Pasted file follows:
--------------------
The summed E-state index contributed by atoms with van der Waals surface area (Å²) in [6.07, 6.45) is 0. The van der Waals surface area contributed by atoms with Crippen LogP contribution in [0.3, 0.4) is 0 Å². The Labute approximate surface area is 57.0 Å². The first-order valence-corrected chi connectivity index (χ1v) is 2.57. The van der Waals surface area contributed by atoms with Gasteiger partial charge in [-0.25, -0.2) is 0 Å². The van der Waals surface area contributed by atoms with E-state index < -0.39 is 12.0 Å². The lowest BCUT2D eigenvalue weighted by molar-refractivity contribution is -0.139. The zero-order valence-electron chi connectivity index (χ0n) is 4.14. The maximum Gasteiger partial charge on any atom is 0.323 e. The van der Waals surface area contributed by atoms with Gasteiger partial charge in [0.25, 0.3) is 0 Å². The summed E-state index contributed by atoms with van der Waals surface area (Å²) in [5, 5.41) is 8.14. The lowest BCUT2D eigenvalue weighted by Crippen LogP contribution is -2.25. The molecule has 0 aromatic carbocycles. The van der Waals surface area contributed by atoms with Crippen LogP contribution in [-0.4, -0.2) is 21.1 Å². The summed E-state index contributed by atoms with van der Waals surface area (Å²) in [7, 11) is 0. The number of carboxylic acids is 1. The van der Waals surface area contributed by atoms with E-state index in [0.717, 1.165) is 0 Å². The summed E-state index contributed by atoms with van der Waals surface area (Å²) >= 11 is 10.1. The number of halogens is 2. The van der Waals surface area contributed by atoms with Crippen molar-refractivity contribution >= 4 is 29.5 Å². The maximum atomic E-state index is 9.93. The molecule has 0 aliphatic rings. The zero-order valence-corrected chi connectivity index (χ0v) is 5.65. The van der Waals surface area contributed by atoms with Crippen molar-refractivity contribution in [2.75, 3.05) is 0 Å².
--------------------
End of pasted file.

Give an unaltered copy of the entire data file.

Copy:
The summed E-state index contributed by atoms with van der Waals surface area (Å²) in [6.07, 6.45) is 0. The van der Waals surface area contributed by atoms with Crippen LogP contribution in [0.3, 0.4) is 0 Å². The Labute approximate surface area is 57.0 Å². The first-order valence-corrected chi connectivity index (χ1v) is 2.57. The van der Waals surface area contributed by atoms with Gasteiger partial charge in [-0.25, -0.2) is 0 Å². The van der Waals surface area contributed by atoms with E-state index < -0.39 is 12.0 Å². The lowest BCUT2D eigenvalue weighted by molar-refractivity contribution is -0.139. The zero-order valence-electron chi connectivity index (χ0n) is 4.14. The maximum Gasteiger partial charge on any atom is 0.323 e. The van der Waals surface area contributed by atoms with Gasteiger partial charge in [0.25, 0.3) is 0 Å². The summed E-state index contributed by atoms with van der Waals surface area (Å²) in [5, 5.41) is 8.14. The lowest BCUT2D eigenvalue weighted by Crippen LogP contribution is -2.25. The molecule has 0 aromatic carbocycles. The van der Waals surface area contributed by atoms with Crippen LogP contribution in [-0.4, -0.2) is 21.1 Å². The summed E-state index contributed by atoms with van der Waals surface area (Å²) in [7, 11) is 0. The number of carboxylic acids is 1. The van der Waals surface area contributed by atoms with E-state index in [0.717, 1.165) is 0 Å². The summed E-state index contributed by atoms with van der Waals surface area (Å²) >= 11 is 10.1. The number of halogens is 2. The van der Waals surface area contributed by atoms with Crippen molar-refractivity contribution >= 4 is 29.5 Å². The maximum atomic E-state index is 9.93. The molecule has 0 aliphatic rings. The zero-order valence-corrected chi connectivity index (χ0v) is 5.65. The van der Waals surface area contributed by atoms with Crippen molar-refractivity contribution in [2.75, 3.05) is 0 Å².